Yes. First, if a judge of the Superior Court of New Jersey finds that both parties voluntarily entered into the consent order, the court shall uphold the order. Second, unless the attorneys in the case can provide new evidence that was accessible to both parties at the time that the that their client signed the consent order, then a motion to vacate the consent order will be denied by a New Jersey family court judge. In a recent New Jersey Appellate Division decision, the Court found that all financial documents that were available in the when the consent order was signed. Following is this lawyer’s take on the case.
Yes. In New Jersey a spouse who seeks to have their lawyer move forward with a divorce that had been previously dismissed by the Family Part, Superior Court of New Jersey, must meet certain requirements (i.e., exceptional circumstances) in order to have the Complaint for Divorce reinstated. Below is a case in which the attorney was successful in reinstating the divorce because, along with others reasons, the judge determined that the parties’ were sincere in their mutual attempt to recently reconcile.
The initial way that an affair (or as divorce lawyers refer to as adultery) can affect a marriage is when a spouse decides to file a Complaint for Divorce in the Family Part of the Superior Court of New Jersey. New Jersey is a no-fault state that means that you are entitled to seek a divorce under Irreconcilable differences rather than requiring that you prove that your spouse is at “fault.” The attorneys at our East Brunswick, New Jersey law firm are well versed at helping those who have been betrayed.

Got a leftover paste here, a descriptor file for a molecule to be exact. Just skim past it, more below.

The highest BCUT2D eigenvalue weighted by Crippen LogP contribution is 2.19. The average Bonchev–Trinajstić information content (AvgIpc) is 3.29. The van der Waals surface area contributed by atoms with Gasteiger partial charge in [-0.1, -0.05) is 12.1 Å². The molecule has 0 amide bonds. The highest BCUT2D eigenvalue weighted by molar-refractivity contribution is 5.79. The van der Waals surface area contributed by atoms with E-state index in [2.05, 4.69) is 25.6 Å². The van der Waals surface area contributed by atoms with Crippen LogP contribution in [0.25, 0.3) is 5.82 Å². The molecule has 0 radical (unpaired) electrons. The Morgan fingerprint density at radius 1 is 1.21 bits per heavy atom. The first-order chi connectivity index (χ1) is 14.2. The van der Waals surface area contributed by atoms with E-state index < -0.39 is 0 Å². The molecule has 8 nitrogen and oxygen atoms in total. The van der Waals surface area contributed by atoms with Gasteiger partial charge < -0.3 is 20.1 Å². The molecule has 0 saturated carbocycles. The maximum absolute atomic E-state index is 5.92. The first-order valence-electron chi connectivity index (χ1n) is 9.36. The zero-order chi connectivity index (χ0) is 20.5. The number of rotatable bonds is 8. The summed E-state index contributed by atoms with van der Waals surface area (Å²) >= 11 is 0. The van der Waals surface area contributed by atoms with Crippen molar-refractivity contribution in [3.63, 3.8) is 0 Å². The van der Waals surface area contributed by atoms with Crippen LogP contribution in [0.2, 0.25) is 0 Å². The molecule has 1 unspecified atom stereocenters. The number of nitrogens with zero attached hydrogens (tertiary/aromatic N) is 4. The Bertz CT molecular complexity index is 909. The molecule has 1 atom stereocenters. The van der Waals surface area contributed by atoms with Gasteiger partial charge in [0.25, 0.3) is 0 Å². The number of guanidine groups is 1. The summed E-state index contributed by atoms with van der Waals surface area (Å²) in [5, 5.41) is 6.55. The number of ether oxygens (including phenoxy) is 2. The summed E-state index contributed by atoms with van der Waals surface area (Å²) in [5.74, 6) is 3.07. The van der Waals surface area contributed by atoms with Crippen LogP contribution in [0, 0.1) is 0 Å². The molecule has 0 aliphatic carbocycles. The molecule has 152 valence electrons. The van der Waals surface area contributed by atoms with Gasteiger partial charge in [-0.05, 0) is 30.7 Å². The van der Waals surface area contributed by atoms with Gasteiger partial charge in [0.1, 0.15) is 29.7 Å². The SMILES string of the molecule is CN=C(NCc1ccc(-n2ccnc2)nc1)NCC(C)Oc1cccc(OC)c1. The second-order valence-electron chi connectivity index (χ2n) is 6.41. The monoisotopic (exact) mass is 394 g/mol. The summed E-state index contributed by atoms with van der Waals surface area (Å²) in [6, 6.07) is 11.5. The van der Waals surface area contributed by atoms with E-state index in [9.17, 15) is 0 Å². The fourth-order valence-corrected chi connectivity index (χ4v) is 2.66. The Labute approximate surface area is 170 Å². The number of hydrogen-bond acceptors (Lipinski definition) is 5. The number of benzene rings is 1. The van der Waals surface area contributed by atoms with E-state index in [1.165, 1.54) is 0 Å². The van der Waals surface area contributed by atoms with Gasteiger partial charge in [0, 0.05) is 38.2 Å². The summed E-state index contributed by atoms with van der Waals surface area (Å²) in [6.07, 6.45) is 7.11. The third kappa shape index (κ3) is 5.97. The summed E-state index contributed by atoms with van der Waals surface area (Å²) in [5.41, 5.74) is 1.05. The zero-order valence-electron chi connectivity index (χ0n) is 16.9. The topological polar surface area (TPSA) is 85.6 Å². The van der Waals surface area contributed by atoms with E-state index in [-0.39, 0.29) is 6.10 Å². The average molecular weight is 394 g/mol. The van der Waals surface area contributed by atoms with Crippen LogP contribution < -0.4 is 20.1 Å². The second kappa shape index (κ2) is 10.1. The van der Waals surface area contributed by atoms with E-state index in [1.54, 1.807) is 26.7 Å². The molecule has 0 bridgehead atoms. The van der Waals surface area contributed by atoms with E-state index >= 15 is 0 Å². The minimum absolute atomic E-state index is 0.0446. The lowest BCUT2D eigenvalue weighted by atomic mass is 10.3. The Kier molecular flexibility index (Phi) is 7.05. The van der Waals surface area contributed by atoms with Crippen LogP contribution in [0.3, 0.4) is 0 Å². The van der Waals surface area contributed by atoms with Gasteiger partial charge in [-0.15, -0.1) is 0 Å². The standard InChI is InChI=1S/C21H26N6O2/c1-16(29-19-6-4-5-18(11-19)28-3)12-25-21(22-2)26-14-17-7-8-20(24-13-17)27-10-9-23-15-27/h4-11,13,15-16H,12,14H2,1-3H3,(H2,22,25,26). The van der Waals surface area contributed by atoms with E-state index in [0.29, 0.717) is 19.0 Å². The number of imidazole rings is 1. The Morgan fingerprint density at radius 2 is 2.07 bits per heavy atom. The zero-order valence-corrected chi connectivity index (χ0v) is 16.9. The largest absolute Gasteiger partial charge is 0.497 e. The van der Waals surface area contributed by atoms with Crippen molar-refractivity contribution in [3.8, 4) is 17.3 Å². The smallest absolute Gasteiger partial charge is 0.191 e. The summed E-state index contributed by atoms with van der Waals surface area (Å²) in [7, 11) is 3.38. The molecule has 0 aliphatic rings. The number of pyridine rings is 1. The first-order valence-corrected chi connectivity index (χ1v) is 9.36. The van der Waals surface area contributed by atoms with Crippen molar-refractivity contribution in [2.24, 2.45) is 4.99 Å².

As a divorce attorney I am well aware that, generally speaking, the equal distribution of property is divided based on each party’s contributions to the marriage. In Theime v. Aucoin-Thieme, wife Bernice appealed an August 4, 2014 divorce court order that awarded her limited equitable distribution from her ex-husband, Michael’s, deferred compensation and the denial of attorney’s fees. The New Jersey Appellate Division affirmed the Family Part order. Following is this lawyer’s analysis.
A vast majority of divorces here in New Jersey involve equitable distribution of the former marital home. Often, either the husband or wife would like to retain the home and “buy-out” the other party. Both attorneys shall then engage a New Jersey real estate appraiser to determine a fair market value for the home. At this point, the lawyer for the spouse who is being “bought out” is concerned that their client’s name be removed from the mortgage. This protects their credit score and also enhances their ability to obtain a new mortgage so that they may buy their own new home. Furthermore, this is typically the way that this spouse receives their fair share of the equity in the home. Meanwhile, the other attorney needs a copy of a new “draft” deed to present to the bank in order to effectuate the refinance process. Ultimately, both lawyers shall coordinate things so the one spouse finalizes the refinance while the other ensures that their client receives confirmation that their name has been effectively removed from the mortgage and receives their money.